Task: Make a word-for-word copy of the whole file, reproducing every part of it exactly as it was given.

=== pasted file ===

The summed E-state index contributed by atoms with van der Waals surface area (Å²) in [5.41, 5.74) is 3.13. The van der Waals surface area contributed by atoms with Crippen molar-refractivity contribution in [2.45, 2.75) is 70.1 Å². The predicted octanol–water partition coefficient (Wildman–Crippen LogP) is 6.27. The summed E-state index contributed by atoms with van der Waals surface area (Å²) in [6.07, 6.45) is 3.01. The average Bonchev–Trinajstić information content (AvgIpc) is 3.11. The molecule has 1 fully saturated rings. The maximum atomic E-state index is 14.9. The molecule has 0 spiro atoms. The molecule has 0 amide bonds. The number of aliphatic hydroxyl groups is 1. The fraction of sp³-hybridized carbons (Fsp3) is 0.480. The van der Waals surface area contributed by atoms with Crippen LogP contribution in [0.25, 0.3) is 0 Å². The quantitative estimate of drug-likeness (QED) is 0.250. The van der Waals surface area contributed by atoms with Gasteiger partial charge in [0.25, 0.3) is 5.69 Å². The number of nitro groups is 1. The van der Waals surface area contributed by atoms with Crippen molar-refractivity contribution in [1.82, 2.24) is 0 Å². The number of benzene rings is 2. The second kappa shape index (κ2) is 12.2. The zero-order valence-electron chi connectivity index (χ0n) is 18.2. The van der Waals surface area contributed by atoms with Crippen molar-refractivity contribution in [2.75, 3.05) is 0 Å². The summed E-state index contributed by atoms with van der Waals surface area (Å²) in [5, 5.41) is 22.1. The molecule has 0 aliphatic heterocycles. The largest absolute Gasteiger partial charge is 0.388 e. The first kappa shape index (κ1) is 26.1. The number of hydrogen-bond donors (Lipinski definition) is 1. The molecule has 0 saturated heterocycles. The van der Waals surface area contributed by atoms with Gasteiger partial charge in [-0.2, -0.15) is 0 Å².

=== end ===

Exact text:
The summed E-state index contributed by atoms with van der Waals surface area (Å²) in [5.41, 5.74) is 3.13. The van der Waals surface area contributed by atoms with Crippen molar-refractivity contribution in [2.45, 2.75) is 70.1 Å². The predicted octanol–water partition coefficient (Wildman–Crippen LogP) is 6.27. The summed E-state index contributed by atoms with van der Waals surface area (Å²) in [6.07, 6.45) is 3.01. The average Bonchev–Trinajstić information content (AvgIpc) is 3.11. The molecule has 1 fully saturated rings. The maximum atomic E-state index is 14.9. The molecule has 0 spiro atoms. The molecule has 0 amide bonds. The number of aliphatic hydroxyl groups is 1. The fraction of sp³-hybridized carbons (Fsp3) is 0.480. The van der Waals surface area contributed by atoms with Crippen LogP contribution in [0.25, 0.3) is 0 Å². The quantitative estimate of drug-likeness (QED) is 0.250. The van der Waals surface area contributed by atoms with Gasteiger partial charge in [0.25, 0.3) is 5.69 Å². The number of nitro groups is 1. The van der Waals surface area contributed by atoms with Crippen molar-refractivity contribution in [1.82, 2.24) is 0 Å². The number of benzene rings is 2. The second kappa shape index (κ2) is 12.2. The zero-order valence-electron chi connectivity index (χ0n) is 18.2. The van der Waals surface area contributed by atoms with Crippen molar-refractivity contribution in [2.75, 3.05) is 0 Å². The summed E-state index contributed by atoms with van der Waals surface area (Å²) in [5, 5.41) is 22.1. The molecule has 0 aliphatic heterocycles. The largest absolute Gasteiger partial charge is 0.388 e. The first kappa shape index (κ1) is 26.1. The number of hydrogen-bond donors (Lipinski definition) is 1. The molecule has 0 saturated heterocycles. The van der Waals surface area contributed by atoms with Gasteiger partial charge in [-0.2, -0.15) is 0 Å².